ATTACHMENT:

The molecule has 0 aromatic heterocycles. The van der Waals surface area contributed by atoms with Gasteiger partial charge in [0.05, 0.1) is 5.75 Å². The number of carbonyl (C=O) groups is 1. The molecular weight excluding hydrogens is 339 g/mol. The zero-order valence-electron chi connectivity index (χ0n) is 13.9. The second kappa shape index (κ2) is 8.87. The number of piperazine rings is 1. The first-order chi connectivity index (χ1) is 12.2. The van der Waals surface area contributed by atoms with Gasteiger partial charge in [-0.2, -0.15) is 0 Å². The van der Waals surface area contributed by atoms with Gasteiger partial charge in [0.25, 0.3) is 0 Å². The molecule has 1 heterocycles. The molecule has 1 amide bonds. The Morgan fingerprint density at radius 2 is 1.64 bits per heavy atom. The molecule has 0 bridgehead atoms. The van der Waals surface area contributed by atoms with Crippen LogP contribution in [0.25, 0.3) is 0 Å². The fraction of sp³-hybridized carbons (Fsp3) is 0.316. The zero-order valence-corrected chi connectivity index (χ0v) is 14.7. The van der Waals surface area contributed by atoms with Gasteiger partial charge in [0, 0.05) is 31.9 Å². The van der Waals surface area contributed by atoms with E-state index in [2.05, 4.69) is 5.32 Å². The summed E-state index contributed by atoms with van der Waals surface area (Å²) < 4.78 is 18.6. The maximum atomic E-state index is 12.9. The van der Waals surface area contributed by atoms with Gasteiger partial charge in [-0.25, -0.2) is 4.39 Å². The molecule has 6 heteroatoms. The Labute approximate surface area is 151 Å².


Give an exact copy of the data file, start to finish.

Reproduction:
The molecule has 0 aromatic heterocycles. The van der Waals surface area contributed by atoms with Gasteiger partial charge in [0.05, 0.1) is 5.75 Å². The number of carbonyl (C=O) groups is 1. The molecular weight excluding hydrogens is 339 g/mol. The zero-order valence-electron chi connectivity index (χ0n) is 13.9. The second kappa shape index (κ2) is 8.87. The number of piperazine rings is 1. The first-order chi connectivity index (χ1) is 12.2. The van der Waals surface area contributed by atoms with Gasteiger partial charge in [-0.2, -0.15) is 0 Å². The van der Waals surface area contributed by atoms with Gasteiger partial charge in [0.25, 0.3) is 0 Å². The molecule has 1 heterocycles. The molecule has 1 amide bonds. The Morgan fingerprint density at radius 2 is 1.64 bits per heavy atom. The molecule has 0 bridgehead atoms. The van der Waals surface area contributed by atoms with Crippen LogP contribution in [0.25, 0.3) is 0 Å². The fraction of sp³-hybridized carbons (Fsp3) is 0.316. The zero-order valence-corrected chi connectivity index (χ0v) is 14.7. The van der Waals surface area contributed by atoms with Gasteiger partial charge in [0, 0.05) is 31.9 Å². The van der Waals surface area contributed by atoms with E-state index in [2.05, 4.69) is 5.32 Å². The summed E-state index contributed by atoms with van der Waals surface area (Å²) < 4.78 is 18.6. The maximum atomic E-state index is 12.9. The van der Waals surface area contributed by atoms with Gasteiger partial charge in [-0.25, -0.2) is 4.39 Å². The molecule has 6 heteroatoms. The Labute approximate surface area is 151 Å².